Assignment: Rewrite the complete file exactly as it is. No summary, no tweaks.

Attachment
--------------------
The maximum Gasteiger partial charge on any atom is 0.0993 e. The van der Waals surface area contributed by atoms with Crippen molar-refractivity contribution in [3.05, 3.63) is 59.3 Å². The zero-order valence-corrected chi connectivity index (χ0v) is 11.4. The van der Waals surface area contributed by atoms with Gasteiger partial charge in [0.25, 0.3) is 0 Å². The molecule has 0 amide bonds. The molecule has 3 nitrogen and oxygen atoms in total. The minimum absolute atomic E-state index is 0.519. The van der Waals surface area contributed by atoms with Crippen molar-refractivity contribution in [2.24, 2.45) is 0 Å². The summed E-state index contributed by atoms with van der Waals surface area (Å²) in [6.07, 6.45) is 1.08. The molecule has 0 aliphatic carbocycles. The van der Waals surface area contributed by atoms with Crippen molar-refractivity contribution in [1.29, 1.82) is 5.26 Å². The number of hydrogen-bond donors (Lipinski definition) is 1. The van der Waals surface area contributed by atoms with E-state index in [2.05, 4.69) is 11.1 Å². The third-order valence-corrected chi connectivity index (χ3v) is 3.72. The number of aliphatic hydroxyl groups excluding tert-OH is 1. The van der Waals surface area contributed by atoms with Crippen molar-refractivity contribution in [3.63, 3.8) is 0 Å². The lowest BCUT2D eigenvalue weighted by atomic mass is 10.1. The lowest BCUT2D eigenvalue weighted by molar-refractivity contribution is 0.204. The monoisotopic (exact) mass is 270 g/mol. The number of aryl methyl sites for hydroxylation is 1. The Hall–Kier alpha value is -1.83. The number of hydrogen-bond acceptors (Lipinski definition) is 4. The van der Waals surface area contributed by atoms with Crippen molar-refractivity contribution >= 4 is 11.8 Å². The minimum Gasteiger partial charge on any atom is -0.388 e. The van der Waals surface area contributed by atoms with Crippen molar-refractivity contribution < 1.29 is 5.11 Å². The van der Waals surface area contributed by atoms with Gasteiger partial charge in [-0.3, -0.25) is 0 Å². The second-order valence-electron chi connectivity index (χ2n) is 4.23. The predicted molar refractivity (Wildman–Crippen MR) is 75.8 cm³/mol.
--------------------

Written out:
The maximum Gasteiger partial charge on any atom is 0.0993 e. The van der Waals surface area contributed by atoms with Crippen molar-refractivity contribution in [3.05, 3.63) is 59.3 Å². The zero-order valence-corrected chi connectivity index (χ0v) is 11.4. The van der Waals surface area contributed by atoms with Gasteiger partial charge in [0.25, 0.3) is 0 Å². The molecule has 0 amide bonds. The molecule has 3 nitrogen and oxygen atoms in total. The minimum absolute atomic E-state index is 0.519. The van der Waals surface area contributed by atoms with Crippen molar-refractivity contribution in [2.24, 2.45) is 0 Å². The summed E-state index contributed by atoms with van der Waals surface area (Å²) in [6.07, 6.45) is 1.08. The molecule has 0 aliphatic carbocycles. The van der Waals surface area contributed by atoms with Crippen molar-refractivity contribution in [1.29, 1.82) is 5.26 Å². The number of hydrogen-bond donors (Lipinski definition) is 1. The van der Waals surface area contributed by atoms with E-state index in [2.05, 4.69) is 11.1 Å². The third-order valence-corrected chi connectivity index (χ3v) is 3.72. The number of aliphatic hydroxyl groups excluding tert-OH is 1. The van der Waals surface area contributed by atoms with Crippen molar-refractivity contribution in [3.63, 3.8) is 0 Å². The lowest BCUT2D eigenvalue weighted by atomic mass is 10.1. The lowest BCUT2D eigenvalue weighted by molar-refractivity contribution is 0.204. The monoisotopic (exact) mass is 270 g/mol. The number of aryl methyl sites for hydroxylation is 1. The Hall–Kier alpha value is -1.83. The number of hydrogen-bond acceptors (Lipinski definition) is 4. The van der Waals surface area contributed by atoms with Crippen molar-refractivity contribution >= 4 is 11.8 Å². The minimum Gasteiger partial charge on any atom is -0.388 e. The van der Waals surface area contributed by atoms with Crippen molar-refractivity contribution < 1.29 is 5.11 Å². The van der Waals surface area contributed by atoms with Gasteiger partial charge in [-0.3, -0.25) is 0 Å². The second-order valence-electron chi connectivity index (χ2n) is 4.23. The predicted molar refractivity (Wildman–Crippen MR) is 75.8 cm³/mol.